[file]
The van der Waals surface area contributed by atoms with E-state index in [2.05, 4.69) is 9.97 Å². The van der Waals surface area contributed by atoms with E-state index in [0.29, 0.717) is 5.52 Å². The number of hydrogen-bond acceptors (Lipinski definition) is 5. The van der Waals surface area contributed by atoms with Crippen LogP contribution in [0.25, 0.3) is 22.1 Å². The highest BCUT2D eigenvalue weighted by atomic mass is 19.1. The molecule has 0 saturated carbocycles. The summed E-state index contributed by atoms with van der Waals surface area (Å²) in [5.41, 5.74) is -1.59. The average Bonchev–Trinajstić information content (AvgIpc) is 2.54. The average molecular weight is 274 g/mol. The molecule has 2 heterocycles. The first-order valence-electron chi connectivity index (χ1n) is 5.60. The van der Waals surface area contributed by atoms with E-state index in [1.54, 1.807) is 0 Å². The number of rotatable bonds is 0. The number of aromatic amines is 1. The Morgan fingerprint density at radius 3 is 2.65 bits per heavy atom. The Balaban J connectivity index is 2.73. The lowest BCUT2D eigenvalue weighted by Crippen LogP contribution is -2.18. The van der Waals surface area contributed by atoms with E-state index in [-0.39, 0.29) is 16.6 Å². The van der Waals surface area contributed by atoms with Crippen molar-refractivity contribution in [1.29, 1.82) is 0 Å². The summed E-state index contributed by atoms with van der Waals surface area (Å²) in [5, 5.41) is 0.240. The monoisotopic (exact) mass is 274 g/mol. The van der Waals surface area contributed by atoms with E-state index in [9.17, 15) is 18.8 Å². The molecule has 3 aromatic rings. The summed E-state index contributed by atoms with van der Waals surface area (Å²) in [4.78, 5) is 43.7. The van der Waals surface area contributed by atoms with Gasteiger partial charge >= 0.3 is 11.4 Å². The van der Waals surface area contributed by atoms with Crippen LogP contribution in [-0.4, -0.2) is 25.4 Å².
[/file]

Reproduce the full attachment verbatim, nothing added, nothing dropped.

The van der Waals surface area contributed by atoms with E-state index in [2.05, 4.69) is 9.97 Å². The van der Waals surface area contributed by atoms with E-state index in [0.29, 0.717) is 5.52 Å². The number of hydrogen-bond acceptors (Lipinski definition) is 5. The van der Waals surface area contributed by atoms with Crippen LogP contribution in [0.25, 0.3) is 22.1 Å². The highest BCUT2D eigenvalue weighted by atomic mass is 19.1. The molecule has 0 saturated carbocycles. The summed E-state index contributed by atoms with van der Waals surface area (Å²) in [5.41, 5.74) is -1.59. The average Bonchev–Trinajstić information content (AvgIpc) is 2.54. The average molecular weight is 274 g/mol. The molecule has 2 heterocycles. The first-order valence-electron chi connectivity index (χ1n) is 5.60. The van der Waals surface area contributed by atoms with E-state index in [1.54, 1.807) is 0 Å². The number of rotatable bonds is 0. The number of aromatic amines is 1. The Morgan fingerprint density at radius 3 is 2.65 bits per heavy atom. The Balaban J connectivity index is 2.73. The lowest BCUT2D eigenvalue weighted by Crippen LogP contribution is -2.18. The van der Waals surface area contributed by atoms with E-state index in [-0.39, 0.29) is 16.6 Å². The van der Waals surface area contributed by atoms with Crippen molar-refractivity contribution in [1.29, 1.82) is 0 Å². The summed E-state index contributed by atoms with van der Waals surface area (Å²) in [5, 5.41) is 0.240. The monoisotopic (exact) mass is 274 g/mol. The van der Waals surface area contributed by atoms with E-state index in [9.17, 15) is 18.8 Å². The molecule has 3 aromatic rings. The summed E-state index contributed by atoms with van der Waals surface area (Å²) in [4.78, 5) is 43.7. The van der Waals surface area contributed by atoms with Gasteiger partial charge >= 0.3 is 11.4 Å². The van der Waals surface area contributed by atoms with Crippen LogP contribution in [-0.4, -0.2) is 25.4 Å².